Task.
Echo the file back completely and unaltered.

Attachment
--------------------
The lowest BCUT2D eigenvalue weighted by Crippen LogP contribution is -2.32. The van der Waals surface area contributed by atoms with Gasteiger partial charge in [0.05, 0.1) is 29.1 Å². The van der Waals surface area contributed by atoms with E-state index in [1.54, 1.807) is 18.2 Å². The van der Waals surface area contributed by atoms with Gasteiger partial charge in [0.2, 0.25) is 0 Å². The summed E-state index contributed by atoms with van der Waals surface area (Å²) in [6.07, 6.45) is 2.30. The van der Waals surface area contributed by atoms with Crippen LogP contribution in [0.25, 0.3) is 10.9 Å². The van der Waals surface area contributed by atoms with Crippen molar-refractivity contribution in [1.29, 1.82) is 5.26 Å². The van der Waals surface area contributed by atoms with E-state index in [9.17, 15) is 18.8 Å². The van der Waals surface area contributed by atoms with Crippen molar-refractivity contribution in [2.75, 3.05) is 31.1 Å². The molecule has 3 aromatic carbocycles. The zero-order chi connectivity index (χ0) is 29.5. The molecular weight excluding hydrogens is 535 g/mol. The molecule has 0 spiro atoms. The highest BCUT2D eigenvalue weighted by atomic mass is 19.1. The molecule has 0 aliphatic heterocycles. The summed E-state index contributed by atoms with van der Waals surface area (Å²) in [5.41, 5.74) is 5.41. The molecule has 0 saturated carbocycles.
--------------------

The lowest BCUT2D eigenvalue weighted by Crippen LogP contribution is -2.32. The van der Waals surface area contributed by atoms with Gasteiger partial charge in [0.05, 0.1) is 29.1 Å². The van der Waals surface area contributed by atoms with E-state index in [1.54, 1.807) is 18.2 Å². The van der Waals surface area contributed by atoms with Gasteiger partial charge in [0.2, 0.25) is 0 Å². The summed E-state index contributed by atoms with van der Waals surface area (Å²) in [6.07, 6.45) is 2.30. The van der Waals surface area contributed by atoms with Crippen LogP contribution in [0.25, 0.3) is 10.9 Å². The van der Waals surface area contributed by atoms with Crippen molar-refractivity contribution in [1.29, 1.82) is 5.26 Å². The van der Waals surface area contributed by atoms with E-state index in [9.17, 15) is 18.8 Å². The van der Waals surface area contributed by atoms with Crippen molar-refractivity contribution in [2.75, 3.05) is 31.1 Å². The molecule has 3 aromatic carbocycles. The zero-order chi connectivity index (χ0) is 29.5. The molecular weight excluding hydrogens is 535 g/mol. The molecule has 0 spiro atoms. The highest BCUT2D eigenvalue weighted by atomic mass is 19.1. The molecule has 0 aliphatic heterocycles. The summed E-state index contributed by atoms with van der Waals surface area (Å²) in [5.41, 5.74) is 5.41. The molecule has 0 saturated carbocycles.